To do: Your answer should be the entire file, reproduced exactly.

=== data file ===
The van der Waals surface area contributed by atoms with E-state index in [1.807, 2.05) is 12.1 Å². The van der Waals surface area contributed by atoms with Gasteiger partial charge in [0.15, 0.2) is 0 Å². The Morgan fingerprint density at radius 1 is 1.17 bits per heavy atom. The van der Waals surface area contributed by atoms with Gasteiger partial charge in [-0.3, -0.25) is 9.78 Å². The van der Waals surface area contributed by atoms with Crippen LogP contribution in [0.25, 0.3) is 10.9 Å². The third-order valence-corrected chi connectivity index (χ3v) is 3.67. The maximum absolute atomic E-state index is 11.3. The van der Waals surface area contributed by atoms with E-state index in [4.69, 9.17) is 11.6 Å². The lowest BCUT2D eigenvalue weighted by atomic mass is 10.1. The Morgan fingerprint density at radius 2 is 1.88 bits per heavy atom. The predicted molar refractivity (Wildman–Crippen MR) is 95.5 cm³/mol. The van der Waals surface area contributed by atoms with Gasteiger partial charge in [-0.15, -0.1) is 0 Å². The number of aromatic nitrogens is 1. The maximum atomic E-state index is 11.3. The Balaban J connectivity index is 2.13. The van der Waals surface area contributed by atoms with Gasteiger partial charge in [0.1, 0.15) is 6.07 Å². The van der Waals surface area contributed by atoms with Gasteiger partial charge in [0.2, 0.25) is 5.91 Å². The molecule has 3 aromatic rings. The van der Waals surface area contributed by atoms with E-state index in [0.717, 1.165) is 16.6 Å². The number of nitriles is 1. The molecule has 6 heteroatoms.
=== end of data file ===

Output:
The van der Waals surface area contributed by atoms with E-state index in [1.807, 2.05) is 12.1 Å². The van der Waals surface area contributed by atoms with Gasteiger partial charge in [0.15, 0.2) is 0 Å². The Morgan fingerprint density at radius 1 is 1.17 bits per heavy atom. The van der Waals surface area contributed by atoms with Gasteiger partial charge in [-0.3, -0.25) is 9.78 Å². The van der Waals surface area contributed by atoms with Crippen LogP contribution in [0.25, 0.3) is 10.9 Å². The third-order valence-corrected chi connectivity index (χ3v) is 3.67. The maximum absolute atomic E-state index is 11.3. The van der Waals surface area contributed by atoms with E-state index in [4.69, 9.17) is 11.6 Å². The lowest BCUT2D eigenvalue weighted by atomic mass is 10.1. The Morgan fingerprint density at radius 2 is 1.88 bits per heavy atom. The predicted molar refractivity (Wildman–Crippen MR) is 95.5 cm³/mol. The van der Waals surface area contributed by atoms with Gasteiger partial charge in [-0.15, -0.1) is 0 Å². The number of aromatic nitrogens is 1. The maximum atomic E-state index is 11.3. The Balaban J connectivity index is 2.13. The van der Waals surface area contributed by atoms with Gasteiger partial charge in [0.1, 0.15) is 6.07 Å². The van der Waals surface area contributed by atoms with Gasteiger partial charge in [0.2, 0.25) is 5.91 Å². The molecule has 3 aromatic rings. The van der Waals surface area contributed by atoms with E-state index in [0.717, 1.165) is 16.6 Å². The number of nitriles is 1. The molecule has 6 heteroatoms.